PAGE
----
November 21st, 2005

Roman

Wal-Mart: the movie

I saw Wal-Mart: The High Cost of Low Price on Saturday. I bought the DVD and the book. The book is the tale of how the film was made, and reads rather like a journal by an observer. It strikes me that the making of the film would have been worthy of its own documentary. Now that I am well into the book I am seeing that the editing of the hours and hours of film, the structuring - the "scripting", they call it - of the parts, can be changing up until the last minute, and can change radically. The film I saw is very different from what it might have been and I find myself wondering if it is the best it could have been.

Not to say it's a bad film, because it isn't. There are striking elements in this film. Most particularly, interviews with three former Wal-Mart managers who essentially confess their sins and confirm that their practices were part of the culture. And a China segment, well into the film, about the factories that make products for Wal-Mart, an up-close-and-personal story of two young people who are forced to stay in the factories dormitories (if they move out they still have to pay the rent) and work seven days a week, long hours, for very little. I know other films have explored the exploitation of factory workers overseas but this is the first I have seen that really brings it home, that I believe many Americans can relate to. The young people are articulate and attractive. You can imagine their being your next-door neighbors. I think this is an important, very important, part of the film.

I think the best part is that this one film pulls together all of the criticisms against Wal-Mart and makes them concrete. Images stay with us longer than words, I believe, and I will keep seeing the "riverkeeper" in her boat, talking about the pollution the company allowed to go on, and I will keep seeing that one manager, incredibly real and choking on his words, and I will see the young Chinese woman who wanted more for her family - and is getting less.

Now is the time for the film to make its way from the diehard believers to those who are more skeptical. That's why I bought it, so I could share it with friends who may not think about Wal-Mart much at all yet shop there. One or two might stop to think the next time.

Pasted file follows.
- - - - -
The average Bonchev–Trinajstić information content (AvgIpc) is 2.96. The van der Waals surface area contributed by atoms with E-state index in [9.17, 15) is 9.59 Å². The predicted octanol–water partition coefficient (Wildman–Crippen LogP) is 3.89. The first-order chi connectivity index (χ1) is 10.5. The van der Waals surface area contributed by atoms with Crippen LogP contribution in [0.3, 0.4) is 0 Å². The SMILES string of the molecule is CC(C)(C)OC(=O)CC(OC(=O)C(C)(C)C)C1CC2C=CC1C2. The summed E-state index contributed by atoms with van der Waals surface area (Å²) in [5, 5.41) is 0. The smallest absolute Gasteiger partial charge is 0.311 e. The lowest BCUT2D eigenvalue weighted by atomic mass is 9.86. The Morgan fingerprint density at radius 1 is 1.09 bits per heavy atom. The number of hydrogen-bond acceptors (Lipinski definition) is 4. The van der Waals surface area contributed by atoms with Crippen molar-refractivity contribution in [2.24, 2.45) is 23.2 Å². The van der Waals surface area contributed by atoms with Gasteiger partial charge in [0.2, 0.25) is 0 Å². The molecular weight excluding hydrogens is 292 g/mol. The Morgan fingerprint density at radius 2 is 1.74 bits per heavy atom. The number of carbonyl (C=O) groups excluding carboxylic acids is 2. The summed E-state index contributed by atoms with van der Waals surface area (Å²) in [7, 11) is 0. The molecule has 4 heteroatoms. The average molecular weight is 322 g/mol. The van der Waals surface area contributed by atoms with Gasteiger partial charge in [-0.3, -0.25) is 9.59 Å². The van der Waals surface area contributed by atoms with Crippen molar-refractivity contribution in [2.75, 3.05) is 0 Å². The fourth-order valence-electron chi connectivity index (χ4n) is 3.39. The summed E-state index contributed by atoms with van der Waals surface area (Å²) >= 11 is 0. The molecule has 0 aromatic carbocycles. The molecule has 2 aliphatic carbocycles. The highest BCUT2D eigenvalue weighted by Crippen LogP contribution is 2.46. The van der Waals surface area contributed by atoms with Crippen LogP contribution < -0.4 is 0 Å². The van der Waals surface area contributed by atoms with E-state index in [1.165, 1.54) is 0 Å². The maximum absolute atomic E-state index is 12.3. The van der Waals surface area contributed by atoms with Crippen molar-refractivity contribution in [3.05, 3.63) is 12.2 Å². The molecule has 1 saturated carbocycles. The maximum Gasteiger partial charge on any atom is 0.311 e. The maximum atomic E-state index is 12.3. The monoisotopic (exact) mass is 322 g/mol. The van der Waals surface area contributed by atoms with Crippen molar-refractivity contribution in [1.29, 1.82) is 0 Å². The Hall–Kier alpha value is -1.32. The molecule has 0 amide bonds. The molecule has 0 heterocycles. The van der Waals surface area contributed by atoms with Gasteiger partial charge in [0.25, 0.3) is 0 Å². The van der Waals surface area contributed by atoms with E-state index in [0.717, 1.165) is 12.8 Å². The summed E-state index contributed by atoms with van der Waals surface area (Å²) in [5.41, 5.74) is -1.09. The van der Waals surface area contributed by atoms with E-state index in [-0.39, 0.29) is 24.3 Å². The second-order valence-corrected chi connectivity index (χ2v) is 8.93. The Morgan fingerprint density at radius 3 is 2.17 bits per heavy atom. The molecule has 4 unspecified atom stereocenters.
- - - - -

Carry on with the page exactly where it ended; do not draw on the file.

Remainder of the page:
Roman

(no subject)

from the November 17, 2005 edition - http://www.csmonitor.com/2005/1117/p14s01-sten.html

After the disaster
Hurricanes in the US, an earthquake in Pakistan, and last year's tsunami have focused interest on a field now in high demand: disaster research.
By Stacy A. Teicher | Staff writer of The Christian Science Monitor

After the rumbles of an earthquake, the winds of a hurricane, or the waves of a flood, first responders lay claim to the most dramatic jobs. But quick on the heels of relief workers come the disaster researchers - people who leave the ivory tower of academia and head to the scene, hoping their analyses can improve people's lives the next time calamity strikes. Collapse )
Roman

(no subject)

Arrgh! Barely over 1,000 words in today, out of my goal of 4,000. Arrggh! For me, it is so much better to do a small number every day rather than try to catch up like this! Arrrgh!!

Rehearsal tonight, so I don't have all day. I got in my swim and a little bike time. At least that.

I've got to come up with a conversation somewhere in this novel, another conversation. I can lose a lot of words that way. Where to put it...
Roman

(no subject)

When I was 20, I moved across the country to Los Angeles. I had never been in such a large city before and had strange ideas about how everything was bigger. When we drove into the city, I realized that no, for the most part things are not bigger. There are just more of them.

And so it is with my novel. There should be something different, monumental about it. But there isn't. It's just words, just more of them.